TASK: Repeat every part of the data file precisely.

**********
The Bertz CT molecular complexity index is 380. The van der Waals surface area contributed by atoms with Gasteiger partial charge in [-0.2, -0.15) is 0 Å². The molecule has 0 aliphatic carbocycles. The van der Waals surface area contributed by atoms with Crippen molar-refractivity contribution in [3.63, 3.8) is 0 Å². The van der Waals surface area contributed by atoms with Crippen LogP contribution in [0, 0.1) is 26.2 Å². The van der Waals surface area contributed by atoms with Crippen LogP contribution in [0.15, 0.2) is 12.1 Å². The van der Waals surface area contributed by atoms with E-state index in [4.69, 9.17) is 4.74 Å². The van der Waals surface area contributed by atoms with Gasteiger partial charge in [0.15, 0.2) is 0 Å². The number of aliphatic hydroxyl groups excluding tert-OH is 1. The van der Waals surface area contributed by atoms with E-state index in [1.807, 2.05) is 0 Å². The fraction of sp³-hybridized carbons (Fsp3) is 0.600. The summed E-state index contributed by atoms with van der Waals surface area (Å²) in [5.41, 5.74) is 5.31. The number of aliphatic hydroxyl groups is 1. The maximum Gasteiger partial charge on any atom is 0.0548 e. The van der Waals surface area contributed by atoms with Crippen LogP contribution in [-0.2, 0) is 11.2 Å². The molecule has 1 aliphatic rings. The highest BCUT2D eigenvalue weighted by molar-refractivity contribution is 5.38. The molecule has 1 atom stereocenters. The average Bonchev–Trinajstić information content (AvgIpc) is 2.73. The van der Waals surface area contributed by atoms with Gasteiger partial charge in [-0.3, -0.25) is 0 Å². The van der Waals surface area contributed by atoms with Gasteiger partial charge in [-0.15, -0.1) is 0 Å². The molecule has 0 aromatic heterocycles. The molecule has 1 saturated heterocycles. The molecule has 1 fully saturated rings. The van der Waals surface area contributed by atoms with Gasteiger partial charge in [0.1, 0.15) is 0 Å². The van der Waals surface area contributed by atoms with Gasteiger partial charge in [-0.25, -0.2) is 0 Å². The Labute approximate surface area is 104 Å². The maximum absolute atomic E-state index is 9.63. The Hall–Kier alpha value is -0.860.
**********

The Bertz CT molecular complexity index is 380. The van der Waals surface area contributed by atoms with Gasteiger partial charge in [-0.2, -0.15) is 0 Å². The molecule has 0 aliphatic carbocycles. The van der Waals surface area contributed by atoms with Crippen molar-refractivity contribution in [3.63, 3.8) is 0 Å². The van der Waals surface area contributed by atoms with Crippen LogP contribution in [0, 0.1) is 26.2 Å². The van der Waals surface area contributed by atoms with Crippen LogP contribution in [0.15, 0.2) is 12.1 Å². The van der Waals surface area contributed by atoms with E-state index in [4.69, 9.17) is 4.74 Å². The van der Waals surface area contributed by atoms with Gasteiger partial charge in [0.15, 0.2) is 0 Å². The number of aliphatic hydroxyl groups excluding tert-OH is 1. The van der Waals surface area contributed by atoms with E-state index in [1.807, 2.05) is 0 Å². The fraction of sp³-hybridized carbons (Fsp3) is 0.600. The summed E-state index contributed by atoms with van der Waals surface area (Å²) in [5.41, 5.74) is 5.31. The number of aliphatic hydroxyl groups is 1. The maximum Gasteiger partial charge on any atom is 0.0548 e. The van der Waals surface area contributed by atoms with Crippen LogP contribution in [-0.2, 0) is 11.2 Å². The molecule has 1 aliphatic rings. The highest BCUT2D eigenvalue weighted by molar-refractivity contribution is 5.38. The molecule has 1 atom stereocenters. The average Bonchev–Trinajstić information content (AvgIpc) is 2.73. The van der Waals surface area contributed by atoms with Gasteiger partial charge in [-0.3, -0.25) is 0 Å². The van der Waals surface area contributed by atoms with Gasteiger partial charge in [-0.15, -0.1) is 0 Å². The molecule has 0 aromatic heterocycles. The molecule has 1 saturated heterocycles. The molecule has 1 fully saturated rings. The van der Waals surface area contributed by atoms with Gasteiger partial charge in [0.1, 0.15) is 0 Å². The van der Waals surface area contributed by atoms with Gasteiger partial charge in [-0.25, -0.2) is 0 Å². The Labute approximate surface area is 104 Å². The maximum absolute atomic E-state index is 9.63. The Hall–Kier alpha value is -0.860.